Florence on the Elbe, the Venice of the East -- the monikers make it clear: Dresden is a picturesque city on the water.
The city's Golden Rider statue shines again
Despite its rich history and distinctive Baroque skyline, Dresden is probably best known to English speakers as the city bombed virtually flat by the Allies just before the end of World War Two.
Even prior to 1945, Dresden was no stranger to destruction. In 1685, a terrible fire consumed much of the city and led to a large-scale rebuilding project. Dresden flourished into one of Germany's most beautiful Baroque royal seats during the 1700s, and the buildings that date from the reign of Augustus the Strong (1670-1733) remain its pride and joy.
Augustus’ successor, Augustus III, continued developing Dresden, but lost to Prussia during the Seven Years War (1756-1763), when much of the town was destroyed by Frederick the Great. At the start of the 19th century, Dresden became the focal point of Germany's Romantic period, with none other than Johann Wolfgang von Goethe exclaiming: "Dresden gave me great pleasure, and my desire to think about art was revived. There are unbelievable treasures of all kinds at this beautiful place."
The bombing of Dresden
The 20th century had a crueler fate in store for Dresden. On the night of February 13th, 1945, US and British warplanes launched a deadly attack on the city, dropping some 3,300 tons of ordnance in three bombing waves. At least 35,000 people were killed in the resulting firestorms, many of them refugees from the eastern front.
Dresden's Zwinger palace
The reconstruction and restoration work to restore Dresden to its former glory began in 1951, and some of it continues to this day.
Modern Dresden -- the 500,000-strong capital of the eastern German state of Saxony -- has risen up from the ruins of the city’s past. The best way to take in the sights and sounds of Dresden is on foot.
Start by walking a full circle from the main railway station into the Altstadt (Old Town), crossing the River Elbe over the Albertbrücke (Albert Bridge), passing Albertplatz (Albert Square) and returning via the Augustusbrücke (Augustus Bridge). On the way, take in the famous Semper Opera House and Zwinger museum, the Theaterplatz and the Renaissance Palace, the Albertinum Gallery with its Green Vault housing a collection of Augustus’ jewels, and the New and Old Market Squares.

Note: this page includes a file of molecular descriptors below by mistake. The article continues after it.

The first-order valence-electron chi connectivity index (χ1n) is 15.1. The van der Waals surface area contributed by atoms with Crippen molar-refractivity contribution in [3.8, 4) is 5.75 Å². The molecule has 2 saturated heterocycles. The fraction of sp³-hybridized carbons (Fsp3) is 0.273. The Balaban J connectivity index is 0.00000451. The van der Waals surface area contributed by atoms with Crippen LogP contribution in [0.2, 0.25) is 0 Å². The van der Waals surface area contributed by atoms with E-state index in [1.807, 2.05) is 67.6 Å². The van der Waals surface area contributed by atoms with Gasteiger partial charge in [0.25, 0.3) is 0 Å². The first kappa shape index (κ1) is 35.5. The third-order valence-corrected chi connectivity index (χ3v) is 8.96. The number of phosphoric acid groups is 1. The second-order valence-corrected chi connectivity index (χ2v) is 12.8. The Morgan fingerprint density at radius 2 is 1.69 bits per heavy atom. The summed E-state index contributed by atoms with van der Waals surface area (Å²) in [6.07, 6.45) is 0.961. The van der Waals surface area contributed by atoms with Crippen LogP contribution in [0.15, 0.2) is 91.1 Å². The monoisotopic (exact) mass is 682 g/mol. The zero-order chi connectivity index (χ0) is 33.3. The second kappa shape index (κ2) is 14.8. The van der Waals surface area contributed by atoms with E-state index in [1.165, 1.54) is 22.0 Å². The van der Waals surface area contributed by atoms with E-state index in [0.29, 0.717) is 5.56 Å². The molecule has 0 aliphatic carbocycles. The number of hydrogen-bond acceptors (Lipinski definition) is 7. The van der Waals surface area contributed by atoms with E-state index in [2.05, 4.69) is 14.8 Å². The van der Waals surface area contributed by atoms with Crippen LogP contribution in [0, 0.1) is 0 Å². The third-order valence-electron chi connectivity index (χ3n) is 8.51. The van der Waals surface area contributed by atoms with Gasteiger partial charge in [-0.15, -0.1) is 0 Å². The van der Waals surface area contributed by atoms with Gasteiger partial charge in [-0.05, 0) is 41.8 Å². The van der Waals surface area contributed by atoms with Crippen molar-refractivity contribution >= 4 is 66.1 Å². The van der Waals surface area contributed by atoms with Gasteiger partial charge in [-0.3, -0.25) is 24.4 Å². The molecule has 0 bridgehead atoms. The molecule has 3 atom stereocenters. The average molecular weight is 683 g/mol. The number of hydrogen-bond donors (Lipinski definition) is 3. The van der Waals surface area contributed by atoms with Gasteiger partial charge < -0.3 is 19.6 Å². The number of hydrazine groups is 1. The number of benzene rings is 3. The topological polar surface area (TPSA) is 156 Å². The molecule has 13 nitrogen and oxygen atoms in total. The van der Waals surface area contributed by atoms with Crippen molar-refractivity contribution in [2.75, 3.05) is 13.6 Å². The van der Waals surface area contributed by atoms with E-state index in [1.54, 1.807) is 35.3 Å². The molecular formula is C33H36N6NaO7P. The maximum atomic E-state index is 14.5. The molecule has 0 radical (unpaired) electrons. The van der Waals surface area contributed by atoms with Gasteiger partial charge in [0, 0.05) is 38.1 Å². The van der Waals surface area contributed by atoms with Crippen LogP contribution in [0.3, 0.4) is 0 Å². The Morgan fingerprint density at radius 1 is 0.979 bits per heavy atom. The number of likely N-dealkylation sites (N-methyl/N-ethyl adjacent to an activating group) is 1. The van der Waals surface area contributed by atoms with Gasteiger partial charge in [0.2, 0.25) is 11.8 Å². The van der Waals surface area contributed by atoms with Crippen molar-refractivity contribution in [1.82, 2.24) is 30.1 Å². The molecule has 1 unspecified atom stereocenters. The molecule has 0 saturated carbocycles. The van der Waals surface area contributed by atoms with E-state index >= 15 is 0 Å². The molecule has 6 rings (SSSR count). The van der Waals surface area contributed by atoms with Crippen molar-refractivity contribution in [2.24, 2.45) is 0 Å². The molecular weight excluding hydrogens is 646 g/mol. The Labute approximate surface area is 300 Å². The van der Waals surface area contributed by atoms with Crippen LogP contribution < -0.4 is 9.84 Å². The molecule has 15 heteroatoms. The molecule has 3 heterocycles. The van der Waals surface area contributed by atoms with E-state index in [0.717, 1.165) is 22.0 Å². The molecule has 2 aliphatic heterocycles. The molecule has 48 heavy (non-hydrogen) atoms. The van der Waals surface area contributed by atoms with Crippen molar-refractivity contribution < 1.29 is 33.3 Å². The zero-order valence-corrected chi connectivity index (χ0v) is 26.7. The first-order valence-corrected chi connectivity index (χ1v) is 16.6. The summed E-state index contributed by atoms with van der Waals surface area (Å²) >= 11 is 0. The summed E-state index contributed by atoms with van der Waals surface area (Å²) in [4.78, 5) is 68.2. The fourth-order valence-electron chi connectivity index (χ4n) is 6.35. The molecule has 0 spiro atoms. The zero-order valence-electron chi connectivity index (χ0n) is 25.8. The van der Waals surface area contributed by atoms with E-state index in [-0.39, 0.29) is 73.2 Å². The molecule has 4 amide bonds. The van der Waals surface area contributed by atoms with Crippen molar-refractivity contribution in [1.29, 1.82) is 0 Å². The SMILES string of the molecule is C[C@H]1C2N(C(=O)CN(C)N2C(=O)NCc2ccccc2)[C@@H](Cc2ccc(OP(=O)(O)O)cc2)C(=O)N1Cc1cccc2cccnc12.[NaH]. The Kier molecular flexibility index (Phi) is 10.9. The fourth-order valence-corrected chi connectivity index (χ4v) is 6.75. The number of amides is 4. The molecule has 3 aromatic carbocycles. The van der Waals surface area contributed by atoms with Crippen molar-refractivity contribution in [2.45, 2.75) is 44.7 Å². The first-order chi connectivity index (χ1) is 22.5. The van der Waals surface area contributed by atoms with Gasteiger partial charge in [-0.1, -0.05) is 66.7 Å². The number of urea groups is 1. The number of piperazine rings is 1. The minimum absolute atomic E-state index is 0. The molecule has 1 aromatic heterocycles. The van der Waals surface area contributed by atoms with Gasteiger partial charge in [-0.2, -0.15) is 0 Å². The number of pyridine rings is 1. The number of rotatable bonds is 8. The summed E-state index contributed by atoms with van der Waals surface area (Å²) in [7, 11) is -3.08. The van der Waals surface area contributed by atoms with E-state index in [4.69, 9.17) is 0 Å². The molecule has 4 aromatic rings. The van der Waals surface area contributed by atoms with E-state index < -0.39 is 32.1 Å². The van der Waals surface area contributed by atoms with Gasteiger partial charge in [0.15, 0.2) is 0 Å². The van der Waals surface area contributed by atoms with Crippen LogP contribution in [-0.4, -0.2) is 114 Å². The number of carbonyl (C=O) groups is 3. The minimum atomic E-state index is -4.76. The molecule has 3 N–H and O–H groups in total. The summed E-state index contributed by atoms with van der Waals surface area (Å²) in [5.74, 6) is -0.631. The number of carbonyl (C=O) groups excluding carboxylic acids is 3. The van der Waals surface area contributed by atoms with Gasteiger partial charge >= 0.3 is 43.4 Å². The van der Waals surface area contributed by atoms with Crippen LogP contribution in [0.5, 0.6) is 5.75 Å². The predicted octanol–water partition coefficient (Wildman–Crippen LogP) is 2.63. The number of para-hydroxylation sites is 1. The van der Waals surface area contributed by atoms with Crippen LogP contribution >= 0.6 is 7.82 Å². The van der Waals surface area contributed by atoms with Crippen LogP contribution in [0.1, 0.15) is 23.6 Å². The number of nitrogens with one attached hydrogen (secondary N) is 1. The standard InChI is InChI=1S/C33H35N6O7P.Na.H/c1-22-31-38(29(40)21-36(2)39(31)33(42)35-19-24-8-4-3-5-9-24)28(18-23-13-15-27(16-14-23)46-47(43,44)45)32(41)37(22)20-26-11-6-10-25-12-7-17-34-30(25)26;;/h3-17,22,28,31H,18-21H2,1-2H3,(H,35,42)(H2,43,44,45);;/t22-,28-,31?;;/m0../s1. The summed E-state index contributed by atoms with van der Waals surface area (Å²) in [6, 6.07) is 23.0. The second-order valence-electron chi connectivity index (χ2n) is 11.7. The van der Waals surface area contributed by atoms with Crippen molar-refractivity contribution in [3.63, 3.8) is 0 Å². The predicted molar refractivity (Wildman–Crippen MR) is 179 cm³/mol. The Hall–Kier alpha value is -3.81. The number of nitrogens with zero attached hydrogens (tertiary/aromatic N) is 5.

The Zwinger museum is Dresden's most famous building, and one of the most important late-Baroque buildings in all of Europe. Dating from the early 18th century, it now houses impressive collections of porcelain from nearby Meissen, weapons, clocks, scientific equipment and old paintings. Highlights of the collection include works by Rubens, Rembrandt, Raffaello and Titian.
Hundreds of paintings were looted by the Soviets after the end of World War II, and although some have been returned, many more have yet to be traced. More than 150 of the Zwinger art treasures failed to survive the bombing raids of 1945.
Frauenkirche ( Church of Our Lady )
The Frauenkirche, once Germany's most important Protestant church, dominates the Neumarkt. Largely destroyed in 1945, the church lay in ruins for decades as a memorial to the victims of that fateful night. Restoration work began in 1990, and was completed in 2006.
A Santa Claus with Dresden's famous Christmas Cake
In fair weather, any visit to Dresden should include a stroll in the town's largest park, situated to the southeast of the Old Town -- the Grosser Garten, with its zoo and botanical gardens. There is an open air theater and, for the kids, a puppet theater. Serious nature lovers can also hang out on the meadows along the Elbe on the outskirts of the city, or cycle through the Dresden Heath, a large area of parkland located to the northeast.
Oldest Christmas Market
In December, don’t miss the Striezelmarkt, Germany's oldest Christmas market, founded in 1434. Named after the savory pretzel (consumed by everyone here, it seems), the Striezelmarkt is one of the most vibrant and colorful events in the Dresden calendar. And don’t leave without trying another of the city’s famous exports, the Stollen -- a sweet, sugar-dusted loaf packed with dried fruit and spices.
Dresden’s geographical position behind the Saxon hills meant its residents could not pick up Western television or radio broadcasts in GDR days. This earned it the label Tal der Ahnungslosen, or Valley of the Clueless. Since the end of the Cold War, the people of Dresden have been feverishly making up for lost time, and their city now boasts a thriving alternative scene, particularly in the nightspots on and around Alaunstrasse.